Writing college papers is hard, exhausting and can be plain annoying if you don’t know what you’re doing. A lot of students struggle with writing papers because after High School they are completely new to writing long articles. They also have to write scientifically and research and follow the styling guidelines and they have only written two or three papers in their life that were only around two pages long. I get a ton of question from my first-year students about how to write a college paper, so I thought I’ll publish them here and help some more college starters.
First off, you’ll have to pick your research question. I already published an article on how to do that, so head on over there if you don’t have a clue where to start. It’s my foolproof way of choosing an interesting topic that your professor might want to read. However, keep in mind that we professors have to read your paper no matter if we like the subject or not, so don’t worry too much about us.
One thing all students struggle with is time management. Set yourself a specific time when you want to do your research, when to write and when you want to finish your work. Remember to add time for proofreading, editing and so on. For a 15-page essay, I’d plan two or three days for research, then around a week for writing if you work on it every day and then add three more days, so the chosen people have enough time to proofread. You can, of course, shorten the research time and the time for correcting, but I noticed that this formula works marvelously.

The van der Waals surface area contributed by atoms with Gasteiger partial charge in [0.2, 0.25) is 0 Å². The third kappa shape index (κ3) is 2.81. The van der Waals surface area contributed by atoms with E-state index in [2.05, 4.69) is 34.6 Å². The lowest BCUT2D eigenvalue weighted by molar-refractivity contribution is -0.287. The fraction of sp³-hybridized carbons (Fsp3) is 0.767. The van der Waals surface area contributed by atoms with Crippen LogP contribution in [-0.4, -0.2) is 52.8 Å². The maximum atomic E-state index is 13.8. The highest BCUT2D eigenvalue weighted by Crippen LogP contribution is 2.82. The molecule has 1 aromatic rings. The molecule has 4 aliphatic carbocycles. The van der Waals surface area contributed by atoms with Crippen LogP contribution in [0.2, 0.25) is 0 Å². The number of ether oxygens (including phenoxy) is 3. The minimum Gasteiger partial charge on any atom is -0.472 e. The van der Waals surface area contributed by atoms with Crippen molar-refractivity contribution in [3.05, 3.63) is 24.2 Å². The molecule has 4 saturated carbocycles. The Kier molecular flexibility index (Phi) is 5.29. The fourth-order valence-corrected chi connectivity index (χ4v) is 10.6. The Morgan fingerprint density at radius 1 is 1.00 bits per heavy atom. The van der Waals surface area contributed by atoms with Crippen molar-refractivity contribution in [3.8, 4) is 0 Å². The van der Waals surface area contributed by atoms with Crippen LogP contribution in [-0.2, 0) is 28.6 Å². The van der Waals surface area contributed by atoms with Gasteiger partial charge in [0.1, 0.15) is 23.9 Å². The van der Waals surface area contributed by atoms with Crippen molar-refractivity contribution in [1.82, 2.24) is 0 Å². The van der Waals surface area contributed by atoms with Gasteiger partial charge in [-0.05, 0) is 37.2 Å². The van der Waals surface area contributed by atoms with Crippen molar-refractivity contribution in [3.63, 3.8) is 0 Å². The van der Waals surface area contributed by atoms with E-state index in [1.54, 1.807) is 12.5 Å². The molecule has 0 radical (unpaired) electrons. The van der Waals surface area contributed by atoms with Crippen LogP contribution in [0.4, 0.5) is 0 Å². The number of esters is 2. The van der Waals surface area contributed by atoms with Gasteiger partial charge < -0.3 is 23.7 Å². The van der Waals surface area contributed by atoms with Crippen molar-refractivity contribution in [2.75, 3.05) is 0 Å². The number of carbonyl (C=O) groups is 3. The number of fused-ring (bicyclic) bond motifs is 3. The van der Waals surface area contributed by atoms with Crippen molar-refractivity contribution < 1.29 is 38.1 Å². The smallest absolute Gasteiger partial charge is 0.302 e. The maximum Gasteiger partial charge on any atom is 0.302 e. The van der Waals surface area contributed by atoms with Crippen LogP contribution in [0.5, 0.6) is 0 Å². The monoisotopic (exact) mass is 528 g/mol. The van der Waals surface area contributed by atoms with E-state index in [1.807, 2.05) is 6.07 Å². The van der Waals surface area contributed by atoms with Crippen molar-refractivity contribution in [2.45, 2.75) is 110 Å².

Next, comes research and finding relatable and trustworthy sources. A scientific paper has to have at least three reliable sources which must be included in the bibliography of your text book or you’ll ask your professor about authors and books that he or she knows. If you do that, make sure actually to include the stated source, or your professor could be surprised when reading your paper. Make sure to read your sources and summarize each with notable quotes and thoughts. It will help write your paper quicker and better.
Before finally writing the paper now, you should draft an outline that you can hang on to when you’re stuck. Introduction and conclusion should be around ten percent of your paper, leaving the central part to around 80%. Try to have a red line throughout your whole article that guides the reader from one discussion point to the next and leaves him without confusion. Your personal opinion does not matter in a college paper at all, however, in the conclusion you could write that the topic hasn’t been researched enough yet or what questions are still left open and so on.
The last step will be editing the essay according to the style guide, proofreading and finally turning your masterpiece in! I’m sure you did a great job.